A group of 38 hazel dormice are being reintroduced into a Derbyshire woodland as conservationists hope to turn around the decline of the species.
The population in Britain has fallen by around half since 2000 and they are now classed as vulnerable on the Red List for Britain’s mammals.
Volunteers from the People’s Trust for Endangered Species (PTES), along with ZSL Paignton Zoo and other partners, are slowly releasing the tiny creatures into woodland owned by the National Trust.
They have just spent eight weeks in quarantine and have now been paired up to spend a further 10 days in a wooden bird house-like box inside a cage attached to a tree while they acclimatise to their environment.
Ian White, dormouse and training officer at PTES, said: “They’ll be put in the cages, the cages are then sealed up and the dormice are left there for about 10 days just to become used to the sight and sound of their new home.
“And then after 10 days, a small opening will be made in the cages and then the dormice are free to come and go.
“Dormice are relatively sedentary, they don’t move very far, so an area equivalent to about half a football pitch will take one dormouse.”
He said they have been fed on a diet of corn, fruit and bird feed while in quarantine but in the wild they will eat honeysuckle and bramble flowers, hazelnuts, and invertebrates living on oak trees.
Mr White added: “Two things dormice need, a fairly diverse range of food species, so old woodlands where you have got a range of trees, a range of different plants that they can feed on is important.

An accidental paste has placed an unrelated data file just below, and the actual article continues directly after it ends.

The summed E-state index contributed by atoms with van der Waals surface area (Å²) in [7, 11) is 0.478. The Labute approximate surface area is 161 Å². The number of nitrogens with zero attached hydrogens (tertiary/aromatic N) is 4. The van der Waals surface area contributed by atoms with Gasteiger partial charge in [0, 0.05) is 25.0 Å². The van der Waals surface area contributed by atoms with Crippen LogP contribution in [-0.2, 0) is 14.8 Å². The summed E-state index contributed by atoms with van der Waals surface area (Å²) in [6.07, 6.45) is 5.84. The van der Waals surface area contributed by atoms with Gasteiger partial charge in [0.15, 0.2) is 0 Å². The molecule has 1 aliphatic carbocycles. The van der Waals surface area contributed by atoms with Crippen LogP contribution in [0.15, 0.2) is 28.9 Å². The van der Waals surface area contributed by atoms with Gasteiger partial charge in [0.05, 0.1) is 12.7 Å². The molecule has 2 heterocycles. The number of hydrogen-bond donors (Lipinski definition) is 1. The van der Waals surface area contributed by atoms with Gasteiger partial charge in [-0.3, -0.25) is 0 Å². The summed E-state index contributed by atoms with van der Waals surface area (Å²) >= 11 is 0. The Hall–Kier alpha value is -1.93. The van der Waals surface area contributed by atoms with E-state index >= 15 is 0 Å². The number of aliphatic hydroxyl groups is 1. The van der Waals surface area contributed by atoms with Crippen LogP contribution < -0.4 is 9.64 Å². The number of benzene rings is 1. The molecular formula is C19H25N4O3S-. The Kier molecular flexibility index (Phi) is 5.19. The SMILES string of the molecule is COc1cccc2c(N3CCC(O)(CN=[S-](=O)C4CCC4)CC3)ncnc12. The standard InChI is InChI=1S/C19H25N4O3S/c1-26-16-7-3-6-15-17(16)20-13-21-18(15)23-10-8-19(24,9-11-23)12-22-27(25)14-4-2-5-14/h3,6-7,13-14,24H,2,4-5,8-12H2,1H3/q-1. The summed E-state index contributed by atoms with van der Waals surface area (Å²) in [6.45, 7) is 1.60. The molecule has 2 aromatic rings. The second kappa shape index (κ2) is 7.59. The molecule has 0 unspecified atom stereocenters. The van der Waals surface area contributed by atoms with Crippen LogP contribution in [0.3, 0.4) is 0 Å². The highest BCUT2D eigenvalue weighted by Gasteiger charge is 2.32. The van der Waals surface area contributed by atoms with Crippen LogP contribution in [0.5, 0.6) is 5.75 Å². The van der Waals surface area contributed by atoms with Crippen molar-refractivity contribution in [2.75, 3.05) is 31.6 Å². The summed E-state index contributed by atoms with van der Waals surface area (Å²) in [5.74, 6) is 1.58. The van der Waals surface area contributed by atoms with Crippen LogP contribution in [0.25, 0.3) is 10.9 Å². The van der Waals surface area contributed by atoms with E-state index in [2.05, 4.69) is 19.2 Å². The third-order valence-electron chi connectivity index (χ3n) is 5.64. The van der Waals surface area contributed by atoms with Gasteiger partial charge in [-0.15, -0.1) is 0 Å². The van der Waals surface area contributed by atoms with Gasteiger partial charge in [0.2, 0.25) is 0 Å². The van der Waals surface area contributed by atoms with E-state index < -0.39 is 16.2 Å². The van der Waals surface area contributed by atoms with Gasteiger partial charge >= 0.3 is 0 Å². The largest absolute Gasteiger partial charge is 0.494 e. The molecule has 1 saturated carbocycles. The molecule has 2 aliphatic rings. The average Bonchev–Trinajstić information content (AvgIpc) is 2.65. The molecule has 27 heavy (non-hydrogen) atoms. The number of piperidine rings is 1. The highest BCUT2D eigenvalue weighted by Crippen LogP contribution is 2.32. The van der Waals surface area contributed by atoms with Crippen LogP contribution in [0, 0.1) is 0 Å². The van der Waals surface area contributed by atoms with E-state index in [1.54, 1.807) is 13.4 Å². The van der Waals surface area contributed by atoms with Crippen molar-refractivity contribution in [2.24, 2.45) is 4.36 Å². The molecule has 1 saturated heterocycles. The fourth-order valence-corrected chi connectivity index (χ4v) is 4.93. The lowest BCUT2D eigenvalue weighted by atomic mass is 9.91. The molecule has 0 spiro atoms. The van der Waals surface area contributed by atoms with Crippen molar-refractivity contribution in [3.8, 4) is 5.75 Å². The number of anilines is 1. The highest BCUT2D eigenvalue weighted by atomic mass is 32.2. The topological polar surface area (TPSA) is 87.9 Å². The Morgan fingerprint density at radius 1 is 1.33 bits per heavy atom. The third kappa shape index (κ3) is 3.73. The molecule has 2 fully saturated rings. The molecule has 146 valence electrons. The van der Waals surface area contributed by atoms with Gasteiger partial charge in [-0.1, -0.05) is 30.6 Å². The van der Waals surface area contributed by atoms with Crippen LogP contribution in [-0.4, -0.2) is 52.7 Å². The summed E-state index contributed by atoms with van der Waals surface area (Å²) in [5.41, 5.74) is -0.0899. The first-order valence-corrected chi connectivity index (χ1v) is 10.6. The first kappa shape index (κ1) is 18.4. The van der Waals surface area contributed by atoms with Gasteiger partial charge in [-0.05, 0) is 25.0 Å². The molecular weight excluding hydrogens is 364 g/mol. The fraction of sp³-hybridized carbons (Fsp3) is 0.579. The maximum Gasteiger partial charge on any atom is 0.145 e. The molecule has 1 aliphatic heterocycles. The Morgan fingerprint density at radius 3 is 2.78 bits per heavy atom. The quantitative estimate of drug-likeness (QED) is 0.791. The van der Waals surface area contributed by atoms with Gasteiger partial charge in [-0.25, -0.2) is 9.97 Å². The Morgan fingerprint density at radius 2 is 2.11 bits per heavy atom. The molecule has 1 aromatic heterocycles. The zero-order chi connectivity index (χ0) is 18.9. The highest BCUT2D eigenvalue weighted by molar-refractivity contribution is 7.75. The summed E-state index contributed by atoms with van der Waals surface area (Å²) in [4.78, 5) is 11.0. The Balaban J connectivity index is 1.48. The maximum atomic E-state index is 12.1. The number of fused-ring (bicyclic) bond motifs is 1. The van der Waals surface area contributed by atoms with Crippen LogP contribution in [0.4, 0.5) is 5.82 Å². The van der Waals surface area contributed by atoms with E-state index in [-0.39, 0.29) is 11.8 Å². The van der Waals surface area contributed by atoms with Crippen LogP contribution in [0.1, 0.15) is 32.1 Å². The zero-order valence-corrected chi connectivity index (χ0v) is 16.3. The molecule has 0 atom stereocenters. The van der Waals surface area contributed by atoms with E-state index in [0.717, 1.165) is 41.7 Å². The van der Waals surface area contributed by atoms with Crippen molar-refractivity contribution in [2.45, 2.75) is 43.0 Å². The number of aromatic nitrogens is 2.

“And also because they are fully arboreal when they’re active they need connectivity, the kind of tree and shrub level to enable them to get around, which is why you need ongoing management.”
The rodents are active mostly at night and hibernate for five months over the winter, having built their nests from strips of bark.
Because of this, they only produce one litter of four offspring each year and they grow to between 6-7cm when fully grown.
The current dormouse reintroduction is the 26th done by PTES since the 1990s and about half have been successful, Mr White said. Success depends on how well the woodland is managed, before and after the reintroduction.
Jon Lewney, countryside manager at the National Trust, said his organisation has been managing their woodland, on the Calke Abbey estate south of Derby, for around 10 years in preparation for the dormice.
He said: “What we’ve been looking for is a closed canopy and a shrub layer. So over the years, there has been quite a lot of deer in this woodland and they graze the woodland right down to the ground.
“They get moved on by the public walking through and we have stalkers go through and control the deer as well.
“We’ve got 30 volunteers here today helping out and it’s a really easy sell for volunteers, because they’re so cute and cuddly. And actually it’s easy too for people to engage with them as a species.
“So from our point of view, we’ve been able to get a lot of people involved. Getting people talking about woodland and woodland management, we can actually start to describe why the work we’re doing is important for the National Trust and why it’s specifically important to Calke and the national forests.”